Viacom Next VR/AR studio shuts down

Developer of Smash Party and Transformers: Cade's Junkyard axed as part of larger layoffs at Viacom

Viacom Next has folded. As reported by Variety, the virtual reality and augmented reality studio was closed this week as part of a wider round of layoffs for Viacom.

A spokesperson told the site that some Viacom Next employees were let go, while others will be moved elsewhere within the company. Additionally, the spokesperson said the closure should not be seen as a referendum on VR and AR themselves.

"We remain deeply committed to developing immersive experiences for consumers through groundbreaking augmented and virtual reality," the representative said. "As part of our efforts to coordinate Viacom's approach to next-generation platforms and solutions across our brands, we are absorbing Viacom Next into our Global Emerging Opportunities Group. A number of Viacom Next's creators and engineers will join this group, however a small number of employee positions have been affected. We appreciate these colleagues' contributions and are making every effort to assist them through benefits and support, including severance and outplacement assistance."

Viacom Next was formed in 2016 to explore the potential of AR and VR. The team consisted of more than a dozen people, and produced a variety of experiences using the tech, from games like the augmented reality mobile offering Transformers: Cade's Junkyard to music videos like Billy Corgan's "Aeronaut." Last year it released two HTC Vive projects on Steam, Hot Sugar's VR musical album The Melody of Dust and the party game Smash Party, which debuted in Early Access in mid-December.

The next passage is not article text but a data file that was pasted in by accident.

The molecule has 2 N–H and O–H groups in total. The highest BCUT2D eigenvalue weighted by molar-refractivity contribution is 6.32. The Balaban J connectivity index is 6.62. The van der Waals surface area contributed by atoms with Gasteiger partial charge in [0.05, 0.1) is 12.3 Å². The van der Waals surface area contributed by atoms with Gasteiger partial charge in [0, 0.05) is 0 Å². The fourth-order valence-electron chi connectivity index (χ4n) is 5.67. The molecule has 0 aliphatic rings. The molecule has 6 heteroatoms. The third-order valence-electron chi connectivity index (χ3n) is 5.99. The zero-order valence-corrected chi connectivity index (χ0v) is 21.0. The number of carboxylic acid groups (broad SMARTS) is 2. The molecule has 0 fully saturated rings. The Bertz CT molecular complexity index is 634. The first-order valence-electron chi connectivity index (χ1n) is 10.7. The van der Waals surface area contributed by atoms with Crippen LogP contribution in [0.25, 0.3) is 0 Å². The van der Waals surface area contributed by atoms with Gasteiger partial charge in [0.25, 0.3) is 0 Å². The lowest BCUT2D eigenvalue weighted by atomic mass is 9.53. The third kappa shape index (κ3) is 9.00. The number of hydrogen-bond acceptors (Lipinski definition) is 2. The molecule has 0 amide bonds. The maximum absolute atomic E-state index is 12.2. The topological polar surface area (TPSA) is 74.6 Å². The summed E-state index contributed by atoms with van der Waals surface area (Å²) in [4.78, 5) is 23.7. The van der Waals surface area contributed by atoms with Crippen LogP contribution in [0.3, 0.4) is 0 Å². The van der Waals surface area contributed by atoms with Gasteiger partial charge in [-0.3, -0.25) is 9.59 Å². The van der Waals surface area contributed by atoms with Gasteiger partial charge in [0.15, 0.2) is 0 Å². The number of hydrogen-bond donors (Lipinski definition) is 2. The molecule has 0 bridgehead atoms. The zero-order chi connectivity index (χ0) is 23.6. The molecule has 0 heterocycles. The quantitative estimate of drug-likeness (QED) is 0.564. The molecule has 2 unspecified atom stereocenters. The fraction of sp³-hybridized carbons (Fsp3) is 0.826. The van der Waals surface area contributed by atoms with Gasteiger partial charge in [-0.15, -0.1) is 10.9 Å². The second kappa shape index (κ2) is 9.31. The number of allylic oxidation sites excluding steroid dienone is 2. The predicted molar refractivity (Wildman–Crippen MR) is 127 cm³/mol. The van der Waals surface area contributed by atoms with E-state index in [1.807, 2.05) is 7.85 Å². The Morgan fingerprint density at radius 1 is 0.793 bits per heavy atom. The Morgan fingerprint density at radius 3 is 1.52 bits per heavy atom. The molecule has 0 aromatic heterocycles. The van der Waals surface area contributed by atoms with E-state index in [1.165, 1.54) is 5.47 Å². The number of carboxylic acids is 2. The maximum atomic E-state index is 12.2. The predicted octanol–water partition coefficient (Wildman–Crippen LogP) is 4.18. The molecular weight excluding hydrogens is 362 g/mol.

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Latest comments (2)

Laura MacDonald Game Designer/Consultant/narrative designer/Writer 4 years ago
This advice is a surprise primarily because the term of art "marketing" has become interchangeable if not a replacement for another term of art "PR".

Marketing is more than selling - it is identifying markets and creating sales tactics that target specific markets. The research portion of marketing has been long lost in terms of the gaming business particularly for indie and smaller developers, even seemingly some large outfits. The three basics are in shorthand: ID what specific market you are selling to or what markets similar products/games have sold to - ID what market you should be able to sell your game/product to but they have been missed, and last see what target markets you might be able to reach in a creative stretch. Then devise your selling campaign accordingly. In a cost effective manner, meaning don;t break the marketing budget to reach the unreachable. Basic marketing 101 going back decades.

A good example of using traditional marketing concepts to broaden a market for a game, was 11 years ago a game with a photo based exploration story game had an article about it accepted in all the inflight magazines on an international carrier. Sales did increase beyond expectations. Such tie ins work across a lot of games. Whether the medium is hard print, snap chat, Instagram etc.
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James Batchelor UK Editor, GamesIndustry.biz4 years ago
@Laura MacDonald: Hi Laura, thanks so much for your feedback, but I think you may have commented on the wrong article. Was this a response to our interview with GameInfluencer?
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